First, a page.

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Biological Mechanisms for Bayesian Inference

Final Report Summary - BMBISAMJOHNSON (Biological Mechanisms for Bayesian Inference)

The work we have carried out during the two years of the grant falls into the following four sub-projects:

- Robust short-term memory without synaptic learning:

Long-term memories are stored in the brain through gradual modifications to the strengths of the synapses linking neurons. However, many cognitive processes occur on time-scales of seconds or less, too quickly for this mechanism of “synaptic learning” to be at their basis – such as sensory memory, working memory, and even high-level functions like inference. We have shown that a mechanism we call “cluster reverberation”, which relies on many small groups of neurons which mainly receive signals from each other, can support short-term memory with the characteristics required for the cognitive functions mentioned above (Johnson et al., PLOS ONE 8(1), e50276, 2013). We have yet to test the predictions of the theory in vitro. However, several observations from neurobiology and psychology emerge naturally from cluster reverberation. Furthermore, we have suggested a mechanism whereby the appropriate neural network structures can grow via known processes of synaptic plasticity during brain development, and how cluster reverberation might support our capacity to carry out optimal inference from uncertain sensory information.

- Factors determining nestedness in complex networks:

Many real-world networks exhibit a property called “nestedness”, originally described by ecologists. The nestedness of plant-pollinator networks, for instance, entails that two species of insect competing for the same resources can also be mutually beneficial by pollinating the same set of plants, thereby reducing the net extent of their competition. It is thought that this mechanism might also be useful for financial institutions. We investigated mathematically how other network structural features affect nestedness, and found that it is enhanced by “disassortativity”, a property whereby nodes with many connections tend to attach to nodes with particularly few (Johnson et al, PLOS ONE 8(9), e74025, 2013). In an earlier work we showed that most complex networks become disassortative because of simple natural processes (Johnson et al., Physical Review Letters 104, 108702, 2010). This means that nestedness need not have been built into systems through design or selection, but is likely the inescapable product of chance.

- Bias in Respondent Driven Sampling:

Respondent Driven Sampling is a method widely used in public health studies to gauge the prevalence of a disease among hard-to-reach individuals. For instance, if one wishes to sample a population of drug users to asses the proportion with AIDS, one locates a few “seed” users and asks them to bring along friends whom they have taken drugs with. Because people with more friends are more likely to come in, one must ask subjects how many such contacts they have in order to apply a statistical correction to the result. In an investigation led by Dr Harriet Mills at Imperial College London, we found that such subjects show clear signs of rounding up or down to the nearest 10, 100 or other round numbers in their answers, suggesting a certain error. We then showed that errors of this kind can have important consequences for the final estimate of disease prevalence if contagion depends on one's number of friends. For instance, one might measure a reduction in prevalence after an intervention when in fact it increased – or vice-versa. We suggested that in order to improve results, one must make more effort to ascertain the exact number of contacts of subjects, particularly of those with relatively few contacts (Mills et al., Drug and Alcohol Dependence 142, p. 120, 2014).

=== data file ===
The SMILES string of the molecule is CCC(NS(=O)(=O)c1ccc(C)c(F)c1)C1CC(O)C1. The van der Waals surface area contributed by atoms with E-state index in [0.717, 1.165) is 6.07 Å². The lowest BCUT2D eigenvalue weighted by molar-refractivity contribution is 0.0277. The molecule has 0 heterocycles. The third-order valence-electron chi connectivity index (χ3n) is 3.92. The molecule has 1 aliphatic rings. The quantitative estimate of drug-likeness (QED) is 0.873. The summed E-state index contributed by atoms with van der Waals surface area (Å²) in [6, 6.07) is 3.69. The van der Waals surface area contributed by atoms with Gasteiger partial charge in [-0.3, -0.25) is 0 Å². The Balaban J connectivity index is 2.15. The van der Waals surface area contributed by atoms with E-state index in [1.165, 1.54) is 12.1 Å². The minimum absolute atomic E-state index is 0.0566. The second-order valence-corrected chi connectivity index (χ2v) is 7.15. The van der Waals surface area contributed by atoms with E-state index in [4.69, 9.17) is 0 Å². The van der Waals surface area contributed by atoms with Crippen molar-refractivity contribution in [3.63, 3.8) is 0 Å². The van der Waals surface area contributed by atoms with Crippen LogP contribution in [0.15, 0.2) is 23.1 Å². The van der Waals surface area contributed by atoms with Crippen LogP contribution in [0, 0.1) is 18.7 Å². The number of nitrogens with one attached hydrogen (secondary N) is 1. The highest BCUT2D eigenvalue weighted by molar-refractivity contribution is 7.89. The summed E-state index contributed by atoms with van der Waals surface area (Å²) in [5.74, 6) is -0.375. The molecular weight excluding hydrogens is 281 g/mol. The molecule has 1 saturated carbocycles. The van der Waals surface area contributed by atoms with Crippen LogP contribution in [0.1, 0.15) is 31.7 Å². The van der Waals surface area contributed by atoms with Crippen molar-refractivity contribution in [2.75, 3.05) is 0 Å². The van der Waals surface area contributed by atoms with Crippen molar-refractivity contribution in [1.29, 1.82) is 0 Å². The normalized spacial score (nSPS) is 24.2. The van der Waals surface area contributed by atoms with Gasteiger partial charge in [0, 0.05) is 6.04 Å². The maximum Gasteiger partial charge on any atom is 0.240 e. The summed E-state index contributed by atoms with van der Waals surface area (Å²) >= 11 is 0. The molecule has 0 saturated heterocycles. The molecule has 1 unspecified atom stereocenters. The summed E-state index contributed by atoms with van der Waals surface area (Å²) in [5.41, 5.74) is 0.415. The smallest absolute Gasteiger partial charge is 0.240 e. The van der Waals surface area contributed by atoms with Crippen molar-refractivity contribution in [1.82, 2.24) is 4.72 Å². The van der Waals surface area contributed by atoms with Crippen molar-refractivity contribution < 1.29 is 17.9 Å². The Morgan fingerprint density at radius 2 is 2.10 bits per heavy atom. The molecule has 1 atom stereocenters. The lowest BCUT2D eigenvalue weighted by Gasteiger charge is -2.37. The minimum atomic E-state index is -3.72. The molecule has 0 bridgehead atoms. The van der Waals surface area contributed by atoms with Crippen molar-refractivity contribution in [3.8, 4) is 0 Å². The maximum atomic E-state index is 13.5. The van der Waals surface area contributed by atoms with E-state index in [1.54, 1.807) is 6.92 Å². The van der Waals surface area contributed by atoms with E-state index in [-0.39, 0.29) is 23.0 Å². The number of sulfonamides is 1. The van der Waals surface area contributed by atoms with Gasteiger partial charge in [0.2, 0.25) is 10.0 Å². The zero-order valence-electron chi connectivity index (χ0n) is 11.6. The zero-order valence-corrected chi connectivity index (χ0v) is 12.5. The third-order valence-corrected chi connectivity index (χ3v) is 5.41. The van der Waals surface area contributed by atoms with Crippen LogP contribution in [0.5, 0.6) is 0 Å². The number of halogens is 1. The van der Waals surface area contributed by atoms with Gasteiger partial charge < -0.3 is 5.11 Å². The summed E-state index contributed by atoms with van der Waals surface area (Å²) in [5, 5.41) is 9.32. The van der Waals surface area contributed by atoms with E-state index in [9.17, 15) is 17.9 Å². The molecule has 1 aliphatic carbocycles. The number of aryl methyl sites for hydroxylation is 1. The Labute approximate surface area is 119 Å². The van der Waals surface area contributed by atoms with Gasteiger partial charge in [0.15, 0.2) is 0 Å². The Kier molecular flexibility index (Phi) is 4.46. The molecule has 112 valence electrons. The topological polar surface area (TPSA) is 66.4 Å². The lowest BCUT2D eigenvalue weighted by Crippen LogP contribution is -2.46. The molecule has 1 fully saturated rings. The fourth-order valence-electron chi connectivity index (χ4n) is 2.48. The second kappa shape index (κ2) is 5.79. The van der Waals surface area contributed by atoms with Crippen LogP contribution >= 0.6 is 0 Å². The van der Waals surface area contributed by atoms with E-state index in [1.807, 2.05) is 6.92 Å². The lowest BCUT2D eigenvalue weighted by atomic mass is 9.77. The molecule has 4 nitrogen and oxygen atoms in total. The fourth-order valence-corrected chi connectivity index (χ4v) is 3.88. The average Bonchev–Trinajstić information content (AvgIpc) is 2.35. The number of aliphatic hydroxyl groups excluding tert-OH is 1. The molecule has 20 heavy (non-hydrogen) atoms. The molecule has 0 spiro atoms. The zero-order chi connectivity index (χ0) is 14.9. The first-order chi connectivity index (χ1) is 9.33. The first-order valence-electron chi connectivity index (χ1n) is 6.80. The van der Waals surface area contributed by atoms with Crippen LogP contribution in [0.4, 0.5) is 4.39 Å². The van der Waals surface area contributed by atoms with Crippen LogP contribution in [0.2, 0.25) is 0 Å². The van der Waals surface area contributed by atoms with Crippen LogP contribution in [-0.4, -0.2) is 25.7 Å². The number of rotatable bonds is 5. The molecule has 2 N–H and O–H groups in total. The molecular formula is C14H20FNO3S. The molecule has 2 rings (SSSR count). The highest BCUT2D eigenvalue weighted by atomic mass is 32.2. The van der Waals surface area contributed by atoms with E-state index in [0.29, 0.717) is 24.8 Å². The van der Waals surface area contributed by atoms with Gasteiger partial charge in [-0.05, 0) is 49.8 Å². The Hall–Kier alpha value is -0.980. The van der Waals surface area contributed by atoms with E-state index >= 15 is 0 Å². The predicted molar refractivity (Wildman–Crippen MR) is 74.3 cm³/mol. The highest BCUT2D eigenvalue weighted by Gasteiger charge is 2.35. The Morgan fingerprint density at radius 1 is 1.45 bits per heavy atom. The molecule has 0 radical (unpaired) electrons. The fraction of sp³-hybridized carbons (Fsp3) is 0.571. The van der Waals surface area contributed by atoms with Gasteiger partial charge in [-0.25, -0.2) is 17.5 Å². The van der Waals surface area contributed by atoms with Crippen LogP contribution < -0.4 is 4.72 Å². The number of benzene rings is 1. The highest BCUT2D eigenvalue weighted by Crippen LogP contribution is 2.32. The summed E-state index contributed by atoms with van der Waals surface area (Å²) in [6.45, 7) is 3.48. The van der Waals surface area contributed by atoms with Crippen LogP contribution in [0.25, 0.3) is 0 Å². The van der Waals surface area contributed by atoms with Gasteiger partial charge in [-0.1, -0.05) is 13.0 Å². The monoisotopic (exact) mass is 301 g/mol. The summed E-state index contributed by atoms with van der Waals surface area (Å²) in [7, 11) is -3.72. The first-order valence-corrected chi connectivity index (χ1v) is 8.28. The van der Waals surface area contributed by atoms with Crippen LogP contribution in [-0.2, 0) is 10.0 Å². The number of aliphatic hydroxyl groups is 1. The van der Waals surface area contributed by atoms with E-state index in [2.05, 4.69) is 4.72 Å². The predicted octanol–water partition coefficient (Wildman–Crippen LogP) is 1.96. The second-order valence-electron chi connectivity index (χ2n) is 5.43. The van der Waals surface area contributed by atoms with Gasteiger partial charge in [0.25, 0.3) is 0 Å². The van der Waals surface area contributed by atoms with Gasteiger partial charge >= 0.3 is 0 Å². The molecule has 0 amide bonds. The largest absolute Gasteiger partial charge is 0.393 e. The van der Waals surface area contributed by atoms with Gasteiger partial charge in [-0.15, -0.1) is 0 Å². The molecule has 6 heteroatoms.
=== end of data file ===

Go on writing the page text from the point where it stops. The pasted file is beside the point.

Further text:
- Trophic coherence determines food-web stability:

In the eraly seventies, Sir Robert May showed mathematically that the larger and more interconnected a dynamical system, the harder it should be to stabilise (all else being equal and connections placed at random). This was puzzling for ecologists, who had long observed highly biodiverse ecosystems, such as rainforests and coral reefs, to be particularly stable (in the sense that species' populations are less likely to suffer runaway fluctuations, potentially causing cascades of extinctions). This problem has become known as May's Paradox, and the “diversity-stability debate” rages on to this day. We have identified a network property we call “trophic coherence”, exhibited by many networks but particularly visible in food webs, which may be the key to this issue (Johnson et al. arXiv:1404.7728; PNAS, under review). Trophic coherence accounts statistically for most of the variance in stability in a large dataset of food webs, and a simple model we have proposed to capture the feature significantly outperforms existing food-web models in a variety of ways. Most notably, the model predicts that, if networks are sufficiently coherent, stability can indeed increase with size and complexity. This not only suggests a solution to the paradox, but may be important for diagnosing the vulnerability of an ecosystem: if loss of a few species would reduce stability instead of increasing it, relatively small damage could be amplified into extensive biodiversity collapse (a “tipping point"). The importance of this result is likely to go beyond ecology, since neural, genetic, metabolic and many other networks exhibit trophic coherence to some degree. For instance, it may be relevant for finance, where the view that diversification reduces systemic risk still prevails. We are currently working on these and other issues stemming from the initial results.